Former Lane County Commissioner candidate Dawn Lesley recently reported a bias incident to the City of Eugene’s Human Rights and Neighborhood Involvement office. A friend of Lesley’s came to her after seeing swastikas spray-painted on a Trump sign along I-5 in Lane County.
Lesley tells EW that she thinks the person who called her, who is a member of the Jewish community, was concerned that it might be an expression of hate. “And it certainly shouldn’t be the face of the community to people driving by,” Lesley says. “Hatred expressed in any direction is not acceptable.”
Although the incident did not target Lesley, she says people have removed political signs from her yard. The signs include one for Black Lives Matter and others for women candidates.
When a hate/bias crime or incident is reported in Eugene, the city’s Human Rights and Neighborhood Involvement department works with the Eugene Police Department to document and track reports. However, EPD only tracks crimes, not hate incidents.
In the weeks following Donald Trump’s election, HRNI Manager Jennifer Lleras Van Der Haeghen says, “In terms of what’s been reported to our office, we’ve seen steady reporting since the election,” adding that she has seen reporting at “a higher rate than normal.”
The HRNI office monitors both incidents and crimes and is equipped to handle bias complaints regardless of whether the individual reporting knows if a crime or incident has occurred.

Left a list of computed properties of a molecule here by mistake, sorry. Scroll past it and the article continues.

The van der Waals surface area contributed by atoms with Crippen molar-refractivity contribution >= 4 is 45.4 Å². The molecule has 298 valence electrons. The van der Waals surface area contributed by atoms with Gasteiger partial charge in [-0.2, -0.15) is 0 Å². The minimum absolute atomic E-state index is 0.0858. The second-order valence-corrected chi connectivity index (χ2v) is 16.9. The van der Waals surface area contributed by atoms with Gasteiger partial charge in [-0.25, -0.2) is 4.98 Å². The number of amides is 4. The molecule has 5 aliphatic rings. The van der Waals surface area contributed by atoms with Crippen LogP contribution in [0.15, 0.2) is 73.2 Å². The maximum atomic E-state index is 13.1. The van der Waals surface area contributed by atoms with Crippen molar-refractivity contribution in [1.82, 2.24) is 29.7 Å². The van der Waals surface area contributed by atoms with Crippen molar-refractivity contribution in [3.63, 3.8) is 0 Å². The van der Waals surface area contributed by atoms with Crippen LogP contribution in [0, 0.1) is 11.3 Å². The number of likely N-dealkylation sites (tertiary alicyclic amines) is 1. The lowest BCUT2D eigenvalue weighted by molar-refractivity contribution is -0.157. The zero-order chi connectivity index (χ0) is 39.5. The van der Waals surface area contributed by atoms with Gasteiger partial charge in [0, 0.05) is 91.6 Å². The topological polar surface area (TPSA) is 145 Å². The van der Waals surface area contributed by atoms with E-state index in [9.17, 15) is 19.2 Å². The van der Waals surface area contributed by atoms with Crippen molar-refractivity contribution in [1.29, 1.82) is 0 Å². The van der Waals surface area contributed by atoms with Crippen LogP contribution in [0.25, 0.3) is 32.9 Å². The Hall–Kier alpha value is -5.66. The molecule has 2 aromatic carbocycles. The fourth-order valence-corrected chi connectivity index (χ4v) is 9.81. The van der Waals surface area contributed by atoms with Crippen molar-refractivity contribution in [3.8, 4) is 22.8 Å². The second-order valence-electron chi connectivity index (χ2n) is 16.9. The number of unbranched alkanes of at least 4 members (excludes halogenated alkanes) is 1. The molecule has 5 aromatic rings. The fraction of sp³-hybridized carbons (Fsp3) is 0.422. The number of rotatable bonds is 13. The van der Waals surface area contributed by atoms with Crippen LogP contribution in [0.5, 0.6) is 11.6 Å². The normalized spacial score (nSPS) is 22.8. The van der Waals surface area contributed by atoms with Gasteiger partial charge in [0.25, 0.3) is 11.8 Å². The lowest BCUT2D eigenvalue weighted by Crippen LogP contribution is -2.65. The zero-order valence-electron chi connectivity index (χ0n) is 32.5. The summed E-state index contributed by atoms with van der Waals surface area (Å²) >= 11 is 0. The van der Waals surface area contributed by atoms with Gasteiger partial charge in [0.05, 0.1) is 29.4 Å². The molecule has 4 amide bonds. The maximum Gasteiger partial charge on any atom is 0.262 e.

The office has a non-criminal incident reporting process to assist people and keep track of activity like hate-related speech that doesn’t necessarily violate any laws, according to Van Der Haeghen, such as “those things that are not criminal but, of course, impact how safe and welcomed people feel in our community,” she says.
For the last four years, the HRNI has produced the annual “Hate and Bias Report,” which contains numbers of hate crimes and noncriminal incidents committed based on sexual orientation, race, disability, mental health, national origin and ethnicity.
In 2015, the Eugene Police Department received reports of 49 hate crimes, compared to 47 hate crimes in 2014. EPD reported that 25 of the 49 hate crimes were “related to race,” according to the “Hate and Bias Report,” and 20 of those 25 “were committed against African-Americans.”
Van Der Haeghen says, “If you asked the average person how many hate crimes happened,” 49 is unlikely to be the answer.
When people contact HRNI to report a bias incident, Van Der Haeghen says those reporting are in control of the process. “We ask what their goal is, we take their story down and let them know that we have a report and ask if we can use their story to provide data for the report, and if they agree, then we capture it that way,” she says.
After the incident is captured, HRNI can connect the person reporting with appropriate agencies and nonprofits for any support necessary. The office also “coordinates with other community groups to think about what kind of community response would be best — especially when we see trends,” she says.